Window Boy Would also Like to Have a Submarine
by Ava Cahen
“Where did you come from?”
A question that is asked by one of the characters, and that runs through the whole film. Between a jungle hut in the Philippines, a ferry running on the sea with holidaymakers on board, traveling across Patagonia, and a small flat with a balcony in Montevideo, there are no longer any tangible borders, but rather a magical overlap. From there, everything becomes possible, mysterious relationships can happen, and a game of associations opens up an infinite possibility of language.
Alex Piperno invites us on a very singular and surprising journey. Thousand and one paths are taken, a man and a woman cross, in memories, in fantasies and in reality, while a group of villagers worry about their fate. Thousands of kilometres away from the nameless boy and woman, the inhabitants of this region are frightened by the sudden appearance of this magical portal. The waters are choppy, the jungle vibrates and minds are disturbed. Window Boy Who Also Like to Have a Submarine mixes genres (fantastic, thriller, drama, tale, everyday life chronicle) and upsets our Cartesian relationship to space and time. It is a film of great beauty, precisely framed, poetic and organic at the same time, and the emotions it brings are deep and lasting. Here, love, fear, hope, life and death all keep each other company.
We get lost in the labyrinth, we look at the sea, we start believing in miracles and ghosts. Its song is one of solitude, but above all, the film embraces the notion of reconciliation, and the idea of creating, through cinema, a junction between souls, beings and beliefs, before it’s too late, before the water overflows. So hold your breath and dive in. You’re going to remember for a long time the face of this “Window Boy”, played by Daniel Quiroga, a non-professional actor, like the entire cast. This crew member, tall and dark, is our guide on this journey made of different kinds of sounds: the sounds of a dining room full of guests, the sounds of the engines, the machines, underwater sounds, birds sounds, the sound of a bottle falling on the floor, but also, the sounds of silence.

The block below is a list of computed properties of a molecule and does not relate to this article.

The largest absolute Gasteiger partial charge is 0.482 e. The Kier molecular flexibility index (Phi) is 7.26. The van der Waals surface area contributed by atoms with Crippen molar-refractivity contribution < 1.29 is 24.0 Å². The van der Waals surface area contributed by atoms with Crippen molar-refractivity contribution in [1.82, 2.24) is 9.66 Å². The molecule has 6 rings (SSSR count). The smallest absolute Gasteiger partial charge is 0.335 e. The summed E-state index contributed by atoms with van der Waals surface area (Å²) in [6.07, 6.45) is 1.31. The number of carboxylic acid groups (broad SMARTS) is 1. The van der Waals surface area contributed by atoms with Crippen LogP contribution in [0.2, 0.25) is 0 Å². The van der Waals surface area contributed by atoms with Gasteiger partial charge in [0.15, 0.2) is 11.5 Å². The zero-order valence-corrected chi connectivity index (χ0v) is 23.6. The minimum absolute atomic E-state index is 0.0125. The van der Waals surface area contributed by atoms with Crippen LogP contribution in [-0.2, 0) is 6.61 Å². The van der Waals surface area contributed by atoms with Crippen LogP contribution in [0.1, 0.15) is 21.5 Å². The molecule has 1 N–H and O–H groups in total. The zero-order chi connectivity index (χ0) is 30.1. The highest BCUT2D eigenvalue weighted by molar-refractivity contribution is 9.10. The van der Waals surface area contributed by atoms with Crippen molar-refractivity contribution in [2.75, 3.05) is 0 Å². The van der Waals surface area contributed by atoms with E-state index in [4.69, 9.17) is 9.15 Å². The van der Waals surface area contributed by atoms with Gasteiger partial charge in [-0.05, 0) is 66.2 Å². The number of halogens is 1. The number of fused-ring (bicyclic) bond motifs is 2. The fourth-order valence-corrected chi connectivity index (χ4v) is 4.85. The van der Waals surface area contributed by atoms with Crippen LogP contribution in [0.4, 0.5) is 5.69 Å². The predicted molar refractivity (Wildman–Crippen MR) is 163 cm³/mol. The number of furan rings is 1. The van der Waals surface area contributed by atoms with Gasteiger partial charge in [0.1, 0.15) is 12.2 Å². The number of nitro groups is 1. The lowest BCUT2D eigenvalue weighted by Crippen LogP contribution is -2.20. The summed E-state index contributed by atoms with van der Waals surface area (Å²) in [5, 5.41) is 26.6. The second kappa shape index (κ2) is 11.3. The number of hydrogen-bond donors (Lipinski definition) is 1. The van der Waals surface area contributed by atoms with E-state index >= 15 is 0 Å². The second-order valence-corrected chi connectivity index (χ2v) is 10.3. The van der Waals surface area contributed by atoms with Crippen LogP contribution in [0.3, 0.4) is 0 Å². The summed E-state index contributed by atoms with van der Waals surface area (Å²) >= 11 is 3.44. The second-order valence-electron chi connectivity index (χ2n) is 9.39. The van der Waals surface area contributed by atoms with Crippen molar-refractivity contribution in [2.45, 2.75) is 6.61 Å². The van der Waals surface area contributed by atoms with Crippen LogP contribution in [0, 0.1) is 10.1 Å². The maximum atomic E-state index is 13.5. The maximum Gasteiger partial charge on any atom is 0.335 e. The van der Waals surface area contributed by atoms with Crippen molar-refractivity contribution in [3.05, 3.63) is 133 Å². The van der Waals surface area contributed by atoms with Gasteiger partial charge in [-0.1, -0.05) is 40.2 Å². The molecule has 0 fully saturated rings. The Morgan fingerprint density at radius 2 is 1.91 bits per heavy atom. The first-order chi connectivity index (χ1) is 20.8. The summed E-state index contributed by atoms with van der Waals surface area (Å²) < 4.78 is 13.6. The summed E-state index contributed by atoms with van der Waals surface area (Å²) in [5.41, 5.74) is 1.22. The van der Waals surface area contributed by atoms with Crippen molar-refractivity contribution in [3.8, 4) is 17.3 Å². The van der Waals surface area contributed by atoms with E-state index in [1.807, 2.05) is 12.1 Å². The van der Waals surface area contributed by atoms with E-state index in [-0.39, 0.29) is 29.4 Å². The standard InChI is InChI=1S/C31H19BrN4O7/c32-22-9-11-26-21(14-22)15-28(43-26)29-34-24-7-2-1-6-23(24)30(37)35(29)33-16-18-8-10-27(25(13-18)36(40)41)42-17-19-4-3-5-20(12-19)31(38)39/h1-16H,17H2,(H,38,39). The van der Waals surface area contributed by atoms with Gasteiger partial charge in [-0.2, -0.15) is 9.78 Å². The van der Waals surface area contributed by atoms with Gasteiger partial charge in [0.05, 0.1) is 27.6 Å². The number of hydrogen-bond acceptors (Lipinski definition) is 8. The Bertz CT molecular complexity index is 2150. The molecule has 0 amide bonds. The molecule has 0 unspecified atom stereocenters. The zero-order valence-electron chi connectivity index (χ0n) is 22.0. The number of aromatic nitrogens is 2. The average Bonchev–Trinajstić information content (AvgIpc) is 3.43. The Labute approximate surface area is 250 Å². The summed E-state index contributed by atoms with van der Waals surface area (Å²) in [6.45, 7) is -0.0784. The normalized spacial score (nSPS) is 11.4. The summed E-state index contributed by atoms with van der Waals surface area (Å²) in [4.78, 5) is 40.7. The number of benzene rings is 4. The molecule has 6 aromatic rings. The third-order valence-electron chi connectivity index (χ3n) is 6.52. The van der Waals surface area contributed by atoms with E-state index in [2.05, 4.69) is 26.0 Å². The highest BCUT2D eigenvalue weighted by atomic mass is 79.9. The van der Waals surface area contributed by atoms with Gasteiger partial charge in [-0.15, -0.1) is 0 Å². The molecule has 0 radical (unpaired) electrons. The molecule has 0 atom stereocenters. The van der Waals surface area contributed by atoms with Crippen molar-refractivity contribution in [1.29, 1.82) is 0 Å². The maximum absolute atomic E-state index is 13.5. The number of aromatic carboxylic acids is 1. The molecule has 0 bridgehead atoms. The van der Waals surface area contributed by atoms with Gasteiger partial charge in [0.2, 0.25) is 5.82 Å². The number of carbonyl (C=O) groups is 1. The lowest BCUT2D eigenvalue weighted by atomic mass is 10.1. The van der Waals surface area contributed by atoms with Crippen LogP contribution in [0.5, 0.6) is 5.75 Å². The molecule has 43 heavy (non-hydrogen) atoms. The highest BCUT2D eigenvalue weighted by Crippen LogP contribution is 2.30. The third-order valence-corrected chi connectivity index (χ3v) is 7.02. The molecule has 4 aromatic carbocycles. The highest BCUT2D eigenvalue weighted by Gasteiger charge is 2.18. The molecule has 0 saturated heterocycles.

Alex Piperno does not only reveal the dark side of humans and nature. The introspection is more complete and complex than that. Few films offer us such an experience. This first feature film does. It has a singular intensity, an intensity that one cannot resist. Alex Piperno taking risks, has his own way of telling this existential, melancholic and sentimental story: the story of those who wander where they came from and where they belong, but even more the story of individuals who are lost in their own bubbles, but who will get the opportunity to travel in the direction of others if they stop using rational thoughts. For this one, there is no doubt: a director is born. The film has already garnered a nomination for the GWFF Best First Feature Award and selection for the New Directors/New Films program at the Lincoln Center and The Museum of Modern Art.
Window Boy Would also Like to Have a Submarine is now available to watch on Mubi.
Ava Cahen is the Artistic Director of Cannes’ Semaine de la Critique. She founded the magazine CLAP in 2014 and FrenchMania in 2017 along with the Woody Club she created in 2016. She has been a commentator for the TV programme “Le Cercle” on Canal+ since 2014 and since 2019 for “Une heure en séries », a radio programme broadcast on France Inter. She has published several books on cinema and series and is a university lecturer at Nanterre Paris X University. In 2016, at the age of 30, she became the youngest selection committee member in the history of La Semaine de la Critique and joined the French Union of Film Critics.